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Jane’s story of volunteering

2 June, 2022

Jane’s story of volunteering with Victim Support Scotland

Jane began volunteering with Victim Support Scotland after health considerations meant taking early retirement from a corporate career.  

It took me a long time to recover after my surgery and I was thinking of ways to build myself up, physically and mentally. I was looking too much inward and I wanted to look outward a bit and I thought, ‘what can I do?’ I need some purpose, I need to give something back.’

I’ve been very fortunate throughout my life and I felt the need to do something to help other people. So I just dug about and spoke to other people and Victim Support Scotland came up in conversation. And I thought, ‘I like the sound of that.’

Jane volunteers in the Victim Support Scotland Edinburgh office, providing practical and emotional support to people affected by a wide range of crime, within telephone and face-to-face office appointments.  

As a volunteer you’re allocated a person who wants to get support, whether it’s practical support, emotional support, information about their situation, or other organisations that can help them beyond victim support.

And to listen to them, that’s the main thing.
The thing I found with every appointment, whether it’s telephone or office based, you get a little information maybe about how they have been referred, maybe a little bit of information about their situation. But you never really know until you are on the call or in the meeting, how it’s going to go. So that’s really interesting, and you learn to adapt and it’s a wee bit unpredictable at times. And you’ve just got to go in and be open and friendly and willing to listen, and hopefully gain the person’s trust over time.

It can take time to get people to open up. I try to listen to them, re-play back to them what I have heard so that they know they are being actively listened to. I try and help them with their thought processes, and getting support, through the difficult situations that they are in.

For example, I’ve been supporting one individual for some months, and seeing their progress is so rewarding.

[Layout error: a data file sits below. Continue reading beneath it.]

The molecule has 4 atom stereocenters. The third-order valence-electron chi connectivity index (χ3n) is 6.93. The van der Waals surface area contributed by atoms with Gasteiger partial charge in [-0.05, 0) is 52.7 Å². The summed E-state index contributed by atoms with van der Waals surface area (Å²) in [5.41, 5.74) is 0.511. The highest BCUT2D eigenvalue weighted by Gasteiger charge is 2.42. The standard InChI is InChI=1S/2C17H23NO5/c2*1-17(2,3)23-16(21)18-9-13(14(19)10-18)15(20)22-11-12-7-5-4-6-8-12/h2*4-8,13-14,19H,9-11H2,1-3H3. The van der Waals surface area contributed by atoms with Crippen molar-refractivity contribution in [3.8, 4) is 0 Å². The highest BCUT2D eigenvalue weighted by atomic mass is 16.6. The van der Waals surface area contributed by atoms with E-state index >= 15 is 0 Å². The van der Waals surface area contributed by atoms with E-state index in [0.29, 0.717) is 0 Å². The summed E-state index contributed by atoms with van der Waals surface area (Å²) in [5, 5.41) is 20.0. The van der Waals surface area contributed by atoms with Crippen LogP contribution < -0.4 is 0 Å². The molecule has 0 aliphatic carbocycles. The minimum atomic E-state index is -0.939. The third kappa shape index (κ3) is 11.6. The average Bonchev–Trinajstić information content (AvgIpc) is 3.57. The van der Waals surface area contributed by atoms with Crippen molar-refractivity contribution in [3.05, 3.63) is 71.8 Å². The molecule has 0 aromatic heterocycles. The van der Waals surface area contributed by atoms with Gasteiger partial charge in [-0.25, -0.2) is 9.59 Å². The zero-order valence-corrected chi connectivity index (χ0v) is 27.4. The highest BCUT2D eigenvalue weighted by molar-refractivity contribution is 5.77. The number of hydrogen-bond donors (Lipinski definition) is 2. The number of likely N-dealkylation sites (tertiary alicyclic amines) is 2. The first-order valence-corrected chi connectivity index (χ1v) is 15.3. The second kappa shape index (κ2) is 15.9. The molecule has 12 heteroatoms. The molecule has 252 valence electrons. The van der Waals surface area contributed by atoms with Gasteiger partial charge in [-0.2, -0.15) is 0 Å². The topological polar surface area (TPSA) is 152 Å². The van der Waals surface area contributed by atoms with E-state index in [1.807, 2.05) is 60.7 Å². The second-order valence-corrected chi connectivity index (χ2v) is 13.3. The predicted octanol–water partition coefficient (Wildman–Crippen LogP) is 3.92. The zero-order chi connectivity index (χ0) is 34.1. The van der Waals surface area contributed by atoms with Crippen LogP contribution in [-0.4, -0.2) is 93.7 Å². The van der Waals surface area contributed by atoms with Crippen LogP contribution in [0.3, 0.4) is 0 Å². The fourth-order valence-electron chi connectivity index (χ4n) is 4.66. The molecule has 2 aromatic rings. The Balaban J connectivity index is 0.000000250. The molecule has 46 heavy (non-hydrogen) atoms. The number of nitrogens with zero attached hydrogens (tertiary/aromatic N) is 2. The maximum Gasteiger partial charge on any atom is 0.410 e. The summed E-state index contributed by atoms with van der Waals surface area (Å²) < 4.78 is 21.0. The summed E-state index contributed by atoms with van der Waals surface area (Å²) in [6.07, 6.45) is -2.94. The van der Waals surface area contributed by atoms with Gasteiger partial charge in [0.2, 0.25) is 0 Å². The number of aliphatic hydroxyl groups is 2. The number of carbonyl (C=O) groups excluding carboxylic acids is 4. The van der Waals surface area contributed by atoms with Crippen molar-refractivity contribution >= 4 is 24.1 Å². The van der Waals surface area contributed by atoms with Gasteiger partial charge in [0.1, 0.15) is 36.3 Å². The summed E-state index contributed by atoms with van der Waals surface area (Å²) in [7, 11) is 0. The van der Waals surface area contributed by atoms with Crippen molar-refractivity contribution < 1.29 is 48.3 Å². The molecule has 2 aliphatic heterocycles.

Their experience was affecting their physical health, their mental health, their family life, every aspect of their life. And as they’ve come in and we’ve talked more, sometimes things have been going better, sometimes things have been going worse. But this individual is improving. I can see their confidence is coming back a bit, they are just more what they are normally like. To see that progression is what I really like.

What do you like the most about volunteering?

I like to be able to listen to people and form a relationship with them and hopefully get them to trust me and open up to me, and help them and see them progress. You’re dealing with people at very difficult times in their life.

Whether it’s the most difficult time or not you don’t know, but they are in the aftermath of crime, and they are not in a good place. It’s a privilege to be able to speak to people and to listen to them and to hear what they’ve gone through. To have them share it with you. I also enjoy from my own perspective being part of a team – I miss that from work.

Everyone at the office is lovely. You go in, you feel you are part of a worthwhile cause. You are doing something good, it’s a nice sort of community feeling.

I’ve never stepped out of the office door without thinking ‘that was a useful afternoon, that was a good use of my time today’.

It’s a privilege to be able to speak to people and to listen to them and to hear what they’ve gone through. To have them share it with you

Jane Lynn, VSS volunteer

What would you say to other people considering volunteering for Victim Support Scotland? 

I would say absolutely volunteer, no matter what stage of your life you are at. Without volunteers, where would charities such as Victim Support Scotland be?

Volunteers are needed by charities, we’re needed by the service users and it’s a good thing to do for yourself.

It builds your confidence, it builds your people skills, there’s loads of modules, loads of different training you can do.  Also, the sense of wellbeing it gives you. The fact that you’re able to offer yourself to help people at a very difficult time in their lives, be there for them, and to support them, and to help them pick through their thoughts and work out how they are going to take their lives forward from the point they are at.

I think it’s a really good thing to do. Victim Support Scotland is a really nice place, it’s a really nice organisation.

You always feel that your participation has been appreciated. You never leave the office without someone saying thanks very much for what you’ve done this afternoon. You are appreciated by the service users and the staff. Everybody is nice and it’s a really good community to be involved with.

To find out more about applying to become a volunteer with Victim Support Scotland, click here.